Which Type of Camping Stove Is Right For Your Next Trip
When you’re prepping for an outdoor adventure, few things are as important to consider as the type of stove you’re going to bring along. If you’re in a pinch on what to pack, consider this guide your one stop shop for determining exactly what type of camping stove to bring along.
Consider the Purpose of Your Trip
Backpacking? Day-hiking? Conquering the PCT? Deciding on the best stove for your next trip is a matter of careful planning and an understanding of what different types of stoves are going to offer you. If you’re familiar with the area you’re going to, consider everything about your trip, including daily mileage goals if you’re backpacking, your target pack weight, and especially how many people you’re counting on joining you. If you can, even check the weather forecast for your trip, or take into account the altitude you’ll be camping at and the potential hazards you could face related to cold, rain, or snow.
Think About the Type of Food and Drinks You’re Planning To Prepare
If you’re hiking the PCT or planning an extended trekking adventure, then the luxury of picking exactly what kind of meals you’re going to prep might not be available to you. That said, if you’re going for a shorter backpacking trip or a lakeside campout, then determining the right stove for your trip probably should have something to do with the meals you’re hoping to make. If you’re a backcountry chef who needs a pan for veggies and a grill plate, then a one-way backpacking style stove may not be the best option. If you’re just a coffee drinker who needs hot water in the mornings, there’s no need to lug a full-size camping contraption with you to your site.
Share the Wealth (of Information)
Family-style trips can be a blast...when planned properly. If you’ve ever ended up with four boxes of batter and not enough milk for your backcountry pancakes, you know that sharing the menu ahead of time (with allotted ingredients) is critical to your trip’s culinary success. The same applies when considering the type of camping stove you should bring along. Chances are, a member of your group is planning to grill something over the fire pit, or to make their nighttime tea concoction using the boiler they hope you’re bringing.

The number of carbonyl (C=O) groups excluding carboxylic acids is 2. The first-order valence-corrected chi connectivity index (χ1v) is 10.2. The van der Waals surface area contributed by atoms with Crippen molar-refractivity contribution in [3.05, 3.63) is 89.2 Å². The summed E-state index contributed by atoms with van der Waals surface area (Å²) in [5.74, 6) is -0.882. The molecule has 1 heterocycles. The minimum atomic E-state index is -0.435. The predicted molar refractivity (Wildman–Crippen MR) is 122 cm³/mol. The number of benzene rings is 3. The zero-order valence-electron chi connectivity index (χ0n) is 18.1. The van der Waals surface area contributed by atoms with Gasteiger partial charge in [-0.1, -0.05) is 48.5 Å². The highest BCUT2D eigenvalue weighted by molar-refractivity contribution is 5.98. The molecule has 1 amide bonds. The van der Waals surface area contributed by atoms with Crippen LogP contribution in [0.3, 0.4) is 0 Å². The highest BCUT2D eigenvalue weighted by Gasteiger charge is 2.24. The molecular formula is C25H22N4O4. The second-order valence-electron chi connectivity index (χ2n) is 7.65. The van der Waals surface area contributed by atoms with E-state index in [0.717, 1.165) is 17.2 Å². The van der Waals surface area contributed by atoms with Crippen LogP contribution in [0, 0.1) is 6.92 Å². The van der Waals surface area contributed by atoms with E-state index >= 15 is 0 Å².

The Types of Camping Stoves
Once you’ve run through your basic considerations, choosing the right stove becomes about more than just thinking about your ideal outdoor kitchen. We’ve highlighted the three basic types of camping stoves, along with some detailed information that will help you make an educated decision when the time is right.
The Dual-Burner “Traditional” Camp Grill
This is the type of stove you might normally think of when you think of camping with your family and friends. These stoves are almost always in the 8 - 10 pound range (aka not fit for backpacking) and traditionally make use of larger gas canisters. For this reason, they’re an excellent option when considering grilling out or making a larger meal at your campsite.
There are a few different variations of the camp stove, including the dual burner, the “grill-style,” and Primus’ very own Profile Dual, which offers both a grill top and a traditional burner. While larger families may want to consider investing in a couple of camping stoves, one two-burner is often ample space and power enough to do all of the camp cooking you can handle.
As far as size goes, there are a number of variations available for camp stoves, but particularly space-conscious campers can always opt for Primus’ Onja Stove, which delivers the two-burner style propane stove in a conveniently carryable 7lb frame.